I came across this question in an Embedded interview question set.

#define cat(x,y) x##y

concatenates x to y. But cat(cat(1,2),3) does not expand but gives preprocessor warning. Why?

Does C not encourage Recursive Macro expansions ? My assumption is the expression should display 1##2##3. Am i wrong ?

  • 3
    Recursive expansion works only for one level. See here: Self Referencial Macros and Stringification – Don't You Worry Child May 28 '14 at 3:34
  • 1
    I'm sorely tempted to close this as a duplicate of C preprocessor and concatenation, but there's just barely enough difference that I don't want to abuse the new god-like 'close-as-duplicate' powers that we've been given. It won't take much encouragement, though. – Jonathan Leffler May 28 '14 at 3:47
  • The warning is correct; you can't combine a close parenthesis with a 3 and make a token, and token concatenation has to make a token. – Jonathan Leffler May 28 '14 at 3:48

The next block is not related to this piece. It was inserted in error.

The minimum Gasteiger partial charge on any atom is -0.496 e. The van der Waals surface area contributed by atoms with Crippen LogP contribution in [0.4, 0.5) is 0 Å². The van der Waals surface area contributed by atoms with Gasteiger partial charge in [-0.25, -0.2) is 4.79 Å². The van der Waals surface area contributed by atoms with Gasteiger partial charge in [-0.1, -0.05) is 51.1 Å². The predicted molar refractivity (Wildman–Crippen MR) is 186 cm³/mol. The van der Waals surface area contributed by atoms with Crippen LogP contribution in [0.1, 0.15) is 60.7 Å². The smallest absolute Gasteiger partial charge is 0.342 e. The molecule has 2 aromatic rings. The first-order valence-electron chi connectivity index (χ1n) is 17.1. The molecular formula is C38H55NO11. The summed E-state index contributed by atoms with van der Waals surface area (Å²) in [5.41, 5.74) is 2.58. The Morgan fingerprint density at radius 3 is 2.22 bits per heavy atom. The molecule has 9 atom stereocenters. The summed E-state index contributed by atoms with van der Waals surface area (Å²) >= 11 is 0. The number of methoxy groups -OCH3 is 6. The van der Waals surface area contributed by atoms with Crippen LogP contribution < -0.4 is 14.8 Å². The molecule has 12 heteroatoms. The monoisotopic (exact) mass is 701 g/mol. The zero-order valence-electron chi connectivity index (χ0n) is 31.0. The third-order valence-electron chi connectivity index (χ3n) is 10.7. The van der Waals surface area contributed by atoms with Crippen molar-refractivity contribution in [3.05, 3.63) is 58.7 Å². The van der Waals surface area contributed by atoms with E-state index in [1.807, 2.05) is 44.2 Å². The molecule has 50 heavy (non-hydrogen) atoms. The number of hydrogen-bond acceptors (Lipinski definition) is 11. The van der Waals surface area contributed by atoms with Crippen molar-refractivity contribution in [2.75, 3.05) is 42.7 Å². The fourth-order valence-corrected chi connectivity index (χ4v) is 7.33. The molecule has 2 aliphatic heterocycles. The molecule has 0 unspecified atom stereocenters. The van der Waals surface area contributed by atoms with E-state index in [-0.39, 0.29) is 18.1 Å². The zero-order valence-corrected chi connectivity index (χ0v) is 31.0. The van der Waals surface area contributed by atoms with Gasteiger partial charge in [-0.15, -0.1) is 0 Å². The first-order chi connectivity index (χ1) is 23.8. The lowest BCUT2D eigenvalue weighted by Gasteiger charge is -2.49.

• @JonathanLeffler I agree that it is not a duplicate of that, but ther's bound to be a dupe somewhere – M.M May 28 '14 at 4:50

The problem is that cat(cat(1,2),3) isn't expanded in a normal way which you expect that cat(1,2) would give 12 and cat(12, 3) would give 123.

Macro parameters that are preceded or followed by ## in a replacement list aren't expanded at the time of substitution. As a result, cat(cat(1,2),3) expands to cat(1,2)3, which can't be further expanded since there is no macro named cat(1,2)3.
So the simple rule is that, macros whose replacement lists depends on ## usually can't be called in a nested fashion.

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